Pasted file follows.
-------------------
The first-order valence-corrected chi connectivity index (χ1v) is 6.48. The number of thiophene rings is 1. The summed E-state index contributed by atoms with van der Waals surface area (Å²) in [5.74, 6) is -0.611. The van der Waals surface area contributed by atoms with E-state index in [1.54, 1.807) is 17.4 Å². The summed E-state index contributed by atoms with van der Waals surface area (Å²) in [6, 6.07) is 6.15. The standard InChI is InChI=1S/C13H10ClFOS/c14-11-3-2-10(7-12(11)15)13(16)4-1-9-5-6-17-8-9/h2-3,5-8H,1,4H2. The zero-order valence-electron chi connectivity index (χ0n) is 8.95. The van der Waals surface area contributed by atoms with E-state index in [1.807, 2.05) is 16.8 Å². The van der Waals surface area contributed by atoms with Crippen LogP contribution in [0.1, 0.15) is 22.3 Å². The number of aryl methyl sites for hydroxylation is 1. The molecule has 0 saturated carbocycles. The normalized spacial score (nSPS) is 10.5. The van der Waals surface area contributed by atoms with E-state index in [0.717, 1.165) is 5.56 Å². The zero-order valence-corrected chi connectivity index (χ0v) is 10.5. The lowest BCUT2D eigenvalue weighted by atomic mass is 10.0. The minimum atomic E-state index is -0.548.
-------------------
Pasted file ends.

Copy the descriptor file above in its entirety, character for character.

The first-order valence-corrected chi connectivity index (χ1v) is 6.48. The number of thiophene rings is 1. The summed E-state index contributed by atoms with van der Waals surface area (Å²) in [5.74, 6) is -0.611. The van der Waals surface area contributed by atoms with E-state index in [1.54, 1.807) is 17.4 Å². The summed E-state index contributed by atoms with van der Waals surface area (Å²) in [6, 6.07) is 6.15. The standard InChI is InChI=1S/C13H10ClFOS/c14-11-3-2-10(7-12(11)15)13(16)4-1-9-5-6-17-8-9/h2-3,5-8H,1,4H2. The zero-order valence-electron chi connectivity index (χ0n) is 8.95. The van der Waals surface area contributed by atoms with E-state index in [1.807, 2.05) is 16.8 Å². The van der Waals surface area contributed by atoms with Crippen LogP contribution in [0.1, 0.15) is 22.3 Å². The number of aryl methyl sites for hydroxylation is 1. The molecule has 0 saturated carbocycles. The normalized spacial score (nSPS) is 10.5. The van der Waals surface area contributed by atoms with E-state index in [0.717, 1.165) is 5.56 Å². The zero-order valence-corrected chi connectivity index (χ0v) is 10.5. The lowest BCUT2D eigenvalue weighted by atomic mass is 10.0. The minimum atomic E-state index is -0.548.